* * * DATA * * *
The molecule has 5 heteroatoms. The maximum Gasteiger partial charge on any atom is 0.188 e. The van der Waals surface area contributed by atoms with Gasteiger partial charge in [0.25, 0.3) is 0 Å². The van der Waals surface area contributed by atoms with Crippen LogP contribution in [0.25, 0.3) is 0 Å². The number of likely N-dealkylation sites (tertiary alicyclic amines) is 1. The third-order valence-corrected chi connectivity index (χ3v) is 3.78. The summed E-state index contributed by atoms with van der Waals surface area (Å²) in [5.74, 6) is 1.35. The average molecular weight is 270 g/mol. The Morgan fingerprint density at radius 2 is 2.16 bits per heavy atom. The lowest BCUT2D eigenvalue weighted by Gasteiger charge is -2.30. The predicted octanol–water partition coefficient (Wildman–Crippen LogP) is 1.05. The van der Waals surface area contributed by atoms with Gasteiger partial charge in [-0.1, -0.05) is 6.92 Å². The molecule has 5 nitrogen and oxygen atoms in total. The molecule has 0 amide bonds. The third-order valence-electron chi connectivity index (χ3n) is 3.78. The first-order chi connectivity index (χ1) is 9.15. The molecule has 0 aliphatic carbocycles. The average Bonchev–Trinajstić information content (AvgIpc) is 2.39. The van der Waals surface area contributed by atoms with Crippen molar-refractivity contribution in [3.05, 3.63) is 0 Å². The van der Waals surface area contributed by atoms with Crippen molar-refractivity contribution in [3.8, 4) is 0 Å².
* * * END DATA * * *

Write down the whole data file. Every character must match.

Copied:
The molecule has 5 heteroatoms. The maximum Gasteiger partial charge on any atom is 0.188 e. The van der Waals surface area contributed by atoms with Gasteiger partial charge in [0.25, 0.3) is 0 Å². The van der Waals surface area contributed by atoms with Crippen LogP contribution in [0.25, 0.3) is 0 Å². The number of likely N-dealkylation sites (tertiary alicyclic amines) is 1. The third-order valence-corrected chi connectivity index (χ3v) is 3.78. The summed E-state index contributed by atoms with van der Waals surface area (Å²) in [5.74, 6) is 1.35. The average molecular weight is 270 g/mol. The Morgan fingerprint density at radius 2 is 2.16 bits per heavy atom. The lowest BCUT2D eigenvalue weighted by Gasteiger charge is -2.30. The predicted octanol–water partition coefficient (Wildman–Crippen LogP) is 1.05. The van der Waals surface area contributed by atoms with Gasteiger partial charge in [-0.1, -0.05) is 6.92 Å². The molecule has 5 nitrogen and oxygen atoms in total. The molecule has 0 amide bonds. The third-order valence-electron chi connectivity index (χ3n) is 3.78. The first-order chi connectivity index (χ1) is 9.15. The molecule has 0 aliphatic carbocycles. The average Bonchev–Trinajstić information content (AvgIpc) is 2.39. The van der Waals surface area contributed by atoms with Crippen molar-refractivity contribution in [3.05, 3.63) is 0 Å². The van der Waals surface area contributed by atoms with Crippen molar-refractivity contribution in [3.8, 4) is 0 Å².